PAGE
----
It was the hinge of a door
when you left me. A door
closing down like a small fire
that has come to know destiny
in its own intricate unraveling,
a fire which is cold and burns
like the infamous past
and what are we made of
but curiously glowing embers
frozen out and locked in place?
Still, there’s that perfect hinge
that says here, here is where
your life swung unhinged
magically, a screen door afloat
on a gyring river, the same one
that escapes twisting through
the sacked and abandoned
landscape, scarred and sacred
as a burned out trailer park
where a fat lady with a cane
and glass eye knows exactly
the price and cost of every
known and necessary thing,
and wouldn’t I care for some
sweet tea?
-as she pirouettes
gracefully for one painfully
useless eternity and opens
just a bit as if I had been
expected all along
to pass through

by Brion Berkshire

from Autumn Sky Poetry, Number 2, September 2006

photo by Christine Klocek-Lim

From the archives — So Near by David Ayers

So Near
for M

First love’s best, love.
You, days from the womb, already master
of the long jaw-movement; me,
near thirty, still seeking where I might fit
in every bone of your face.

I watched
over the sterile blue drape—
that first startled breath, before the blue
body’s rest slipped out of her
slit belly. Then, you cried,

but where the cord wrapped
twice around that ox-like neck,
there’s not a mark to show.

As if life hadn’t hung
on a strapped
piece of flesh. As if, floating in the dark,
those eyes hadn’t first
opened and grown wise.

by David Ayers

from Autumn Sky Poetry, Number 1, June 2006

photo by Christine Klocek-Lim

From the archives — from The Survivor by Jenn Koiter

from The Survivor

I speed, late as usual,
to the ceremony
thirteen days after your death.
You hated my driving.
Slow is smooth,
you said, again and again,
smooth is fast, but
I never slowed down.

In your brother’s living room,
your white friends sit solemnly,
trained by church, while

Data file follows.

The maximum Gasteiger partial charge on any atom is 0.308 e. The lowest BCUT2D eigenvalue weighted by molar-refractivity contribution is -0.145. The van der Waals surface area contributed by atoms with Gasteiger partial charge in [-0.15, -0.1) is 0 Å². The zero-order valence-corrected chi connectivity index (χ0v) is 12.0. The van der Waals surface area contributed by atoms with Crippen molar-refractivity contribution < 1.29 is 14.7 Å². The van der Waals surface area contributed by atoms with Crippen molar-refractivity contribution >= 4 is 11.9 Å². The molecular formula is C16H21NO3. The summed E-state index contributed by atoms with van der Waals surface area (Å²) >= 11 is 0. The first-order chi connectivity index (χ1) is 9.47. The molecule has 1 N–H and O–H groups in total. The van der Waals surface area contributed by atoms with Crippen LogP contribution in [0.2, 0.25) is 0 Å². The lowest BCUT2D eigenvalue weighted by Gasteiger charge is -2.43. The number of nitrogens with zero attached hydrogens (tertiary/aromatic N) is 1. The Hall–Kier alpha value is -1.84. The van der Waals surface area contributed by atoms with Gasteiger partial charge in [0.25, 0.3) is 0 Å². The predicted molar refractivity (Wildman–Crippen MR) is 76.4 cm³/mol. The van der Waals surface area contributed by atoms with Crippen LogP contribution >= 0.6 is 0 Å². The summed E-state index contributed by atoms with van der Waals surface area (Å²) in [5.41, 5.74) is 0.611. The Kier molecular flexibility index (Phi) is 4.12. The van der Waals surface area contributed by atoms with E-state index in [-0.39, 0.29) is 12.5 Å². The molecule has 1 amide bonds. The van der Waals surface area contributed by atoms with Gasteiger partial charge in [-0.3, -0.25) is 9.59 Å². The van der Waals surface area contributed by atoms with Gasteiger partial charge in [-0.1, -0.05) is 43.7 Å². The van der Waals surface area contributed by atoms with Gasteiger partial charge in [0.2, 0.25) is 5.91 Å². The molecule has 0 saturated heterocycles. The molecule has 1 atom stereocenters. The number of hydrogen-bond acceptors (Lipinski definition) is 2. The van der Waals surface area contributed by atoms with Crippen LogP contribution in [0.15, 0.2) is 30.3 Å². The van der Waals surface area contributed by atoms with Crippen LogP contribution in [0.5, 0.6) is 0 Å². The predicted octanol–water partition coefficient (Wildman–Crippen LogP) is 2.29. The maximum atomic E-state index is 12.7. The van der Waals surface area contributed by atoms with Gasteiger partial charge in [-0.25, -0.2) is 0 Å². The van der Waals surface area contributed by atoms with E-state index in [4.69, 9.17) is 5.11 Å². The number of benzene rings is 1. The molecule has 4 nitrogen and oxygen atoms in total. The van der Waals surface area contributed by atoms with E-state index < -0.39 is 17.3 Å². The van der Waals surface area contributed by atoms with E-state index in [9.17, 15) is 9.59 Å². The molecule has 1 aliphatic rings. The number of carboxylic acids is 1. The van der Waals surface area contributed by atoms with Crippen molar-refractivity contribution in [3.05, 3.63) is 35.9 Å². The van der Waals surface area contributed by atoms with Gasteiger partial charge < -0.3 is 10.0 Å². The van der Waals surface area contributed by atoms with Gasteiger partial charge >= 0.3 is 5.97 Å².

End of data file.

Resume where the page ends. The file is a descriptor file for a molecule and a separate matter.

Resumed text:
your Indian friends relax
and chat quietly, trusting
the ritual will go on
just fine without them.

Marigolds draping
your photo, spot of vermilion
on your forehead, the drone
of the pandit’s chant: the atheist in you
would have hated all of it, but
you left. You don’t get to pick.

The pandit says your journey
to the afterlife takes a day
for you, but a year for us, that finally
you were leaving, having lingered
these thirteen days. Though
I hadn’t felt you there,
or at your house, or your memorial.
Even my dreams, when I dream of you,
are only dreams. Perhaps,
as usual, you left early.
Lord knows you hate to be late.

Couldn’t you linger
just a little longer, just this once?
Slow is smooth,
smooth is fast. Surely
you can make up the time.

by Jenn Koiter

from Autumn Sky Poetry DAILY, July 1, 2021

photo courtesy of Day Eight

From the archives — Dandelions by Marybeth Rua-Larsen

Dandelions

You squat in a sun puddle, tug petals
from star-faced dandelions, sprinkle
their crushed remains, like seeds,
across the ground. I try to teach you

the art of arrangement, pose
limp stems in jelly jars, like I did
for my mother, or to stuff your cheeks
with air and blow

their feathery seed-heads to the wind,
but you prefer your own game, wrestle
your bruised treasures from me and fly,
a hummingbird at twilight. Frantic

before torpor, you dart through the yard,
swipe a fistful of clover, grab
at daffodils on the other side of the fence.
You don’t yet understand

why you can pick dandelions
but not tulips, columbine or love-
in-a-mist. I have not yet found
the heart to explain it.

by Marybeth Rua-Larsen

from Autumn Sky Poetry, Number 10, June 2008

photo by Christine Klocek-Lim